wed 22/11/2017

Schools' Prom, Royal Albert Hall | reviews, news & interviews

Schools' Prom, Royal Albert Hall

Schools' Prom, Royal Albert Hall

Hundreds of young musicians come together to make a musical miracle

The "Massed Ensemble" brings together over 600 performers, while the whole Schools' Prom features over 3,000

This year I’ve sat through Carrie Cracknell’s Wozzeck dry-eyed, seen a handful of Mimis take their last consumptive breath without so much as a tremor, even heard Shostakovich’s shattering Symphony No. 13 without obvious emotional distress. I was beginning to think I was getting irretrievably jaded, hardened; then a bunch of Welsh kids with ukuleles and a folk trio from the Highlands came along and everything changed.

Music education in the UK has never been more embattled, more fragile. The music centres across the country that gave my generation that first addictive taste of ensemble music-making no matter how rural their communities, the curriculum that ensured that my parents’ generation grew up with music in schools as a matter of course – both are part of a nostalgic past that no longer exists. And yet teachers persist, working ever harder and more creatively to fill the gaps. People can’t afford to heat their homes, can’t reliably feed their families; why should we fund music education? I can’t think of a better answer to that than the annual Schools’ Prom.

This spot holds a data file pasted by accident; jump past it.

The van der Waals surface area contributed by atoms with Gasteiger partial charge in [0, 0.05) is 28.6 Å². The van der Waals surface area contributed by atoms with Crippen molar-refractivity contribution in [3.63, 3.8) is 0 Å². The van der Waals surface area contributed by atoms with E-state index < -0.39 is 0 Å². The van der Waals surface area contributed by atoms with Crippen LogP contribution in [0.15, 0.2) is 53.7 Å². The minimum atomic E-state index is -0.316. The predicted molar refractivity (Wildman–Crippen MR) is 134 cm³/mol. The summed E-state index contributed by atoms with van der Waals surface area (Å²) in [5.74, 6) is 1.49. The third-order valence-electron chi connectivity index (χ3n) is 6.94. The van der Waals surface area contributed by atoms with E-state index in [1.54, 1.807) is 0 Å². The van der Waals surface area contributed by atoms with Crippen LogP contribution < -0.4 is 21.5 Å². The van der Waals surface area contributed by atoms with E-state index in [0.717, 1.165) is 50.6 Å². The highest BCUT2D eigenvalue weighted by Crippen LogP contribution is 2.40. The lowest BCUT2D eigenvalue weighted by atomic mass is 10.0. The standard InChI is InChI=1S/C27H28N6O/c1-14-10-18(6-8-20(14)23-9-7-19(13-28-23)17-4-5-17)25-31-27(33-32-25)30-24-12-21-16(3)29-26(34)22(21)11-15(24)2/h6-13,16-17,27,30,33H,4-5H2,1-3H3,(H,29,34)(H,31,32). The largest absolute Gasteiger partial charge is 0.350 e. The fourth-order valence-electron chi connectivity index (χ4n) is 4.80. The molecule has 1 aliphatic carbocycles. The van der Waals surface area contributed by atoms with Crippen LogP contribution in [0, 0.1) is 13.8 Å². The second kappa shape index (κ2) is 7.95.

With tight riffs, characterful playing and radiating joy they completely stole my heart

Split across three nights each year at the Royal Albert Hall, the event is just the culmination of ongoing work by national charity Music For Youth, who have reached an astonishing 2.5 million people over the years. Workshops, mentoring, group projects and regional performances all lead back to this flagship event that showcases just some of the students involved and their extraordinary talents.